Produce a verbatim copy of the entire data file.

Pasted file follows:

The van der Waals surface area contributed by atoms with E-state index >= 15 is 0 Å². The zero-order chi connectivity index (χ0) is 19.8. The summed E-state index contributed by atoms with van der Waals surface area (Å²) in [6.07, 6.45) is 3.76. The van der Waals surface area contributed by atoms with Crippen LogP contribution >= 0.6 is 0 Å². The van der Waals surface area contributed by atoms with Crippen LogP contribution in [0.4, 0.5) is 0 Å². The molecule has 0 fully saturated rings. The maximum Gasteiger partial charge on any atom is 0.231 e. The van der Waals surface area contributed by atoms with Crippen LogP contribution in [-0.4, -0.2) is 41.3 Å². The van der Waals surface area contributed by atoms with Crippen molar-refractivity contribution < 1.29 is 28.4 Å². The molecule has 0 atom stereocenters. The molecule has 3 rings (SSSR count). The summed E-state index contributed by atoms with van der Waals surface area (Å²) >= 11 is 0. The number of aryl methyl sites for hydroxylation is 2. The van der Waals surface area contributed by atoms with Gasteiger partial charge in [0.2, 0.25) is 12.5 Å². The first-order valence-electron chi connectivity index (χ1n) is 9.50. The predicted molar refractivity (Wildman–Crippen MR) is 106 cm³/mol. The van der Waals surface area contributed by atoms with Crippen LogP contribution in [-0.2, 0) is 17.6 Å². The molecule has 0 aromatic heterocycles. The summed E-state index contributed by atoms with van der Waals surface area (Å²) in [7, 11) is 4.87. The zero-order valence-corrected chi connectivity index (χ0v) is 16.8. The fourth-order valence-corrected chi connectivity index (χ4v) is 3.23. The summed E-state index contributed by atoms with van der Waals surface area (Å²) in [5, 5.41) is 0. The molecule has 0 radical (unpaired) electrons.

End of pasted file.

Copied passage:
The van der Waals surface area contributed by atoms with E-state index >= 15 is 0 Å². The zero-order chi connectivity index (χ0) is 19.8. The summed E-state index contributed by atoms with van der Waals surface area (Å²) in [6.07, 6.45) is 3.76. The van der Waals surface area contributed by atoms with Crippen LogP contribution >= 0.6 is 0 Å². The van der Waals surface area contributed by atoms with Crippen LogP contribution in [0.4, 0.5) is 0 Å². The molecule has 0 fully saturated rings. The maximum Gasteiger partial charge on any atom is 0.231 e. The van der Waals surface area contributed by atoms with Crippen LogP contribution in [-0.4, -0.2) is 41.3 Å². The van der Waals surface area contributed by atoms with Crippen molar-refractivity contribution < 1.29 is 28.4 Å². The molecule has 0 atom stereocenters. The molecule has 3 rings (SSSR count). The summed E-state index contributed by atoms with van der Waals surface area (Å²) >= 11 is 0. The number of aryl methyl sites for hydroxylation is 2. The van der Waals surface area contributed by atoms with Gasteiger partial charge in [0.2, 0.25) is 12.5 Å². The first-order valence-electron chi connectivity index (χ1n) is 9.50. The predicted molar refractivity (Wildman–Crippen MR) is 106 cm³/mol. The van der Waals surface area contributed by atoms with Crippen LogP contribution in [-0.2, 0) is 17.6 Å². The molecule has 0 aromatic heterocycles. The summed E-state index contributed by atoms with van der Waals surface area (Å²) in [7, 11) is 4.87. The zero-order valence-corrected chi connectivity index (χ0v) is 16.8. The fourth-order valence-corrected chi connectivity index (χ4v) is 3.23. The summed E-state index contributed by atoms with van der Waals surface area (Å²) in [5, 5.41) is 0. The molecule has 0 radical (unpaired) electrons.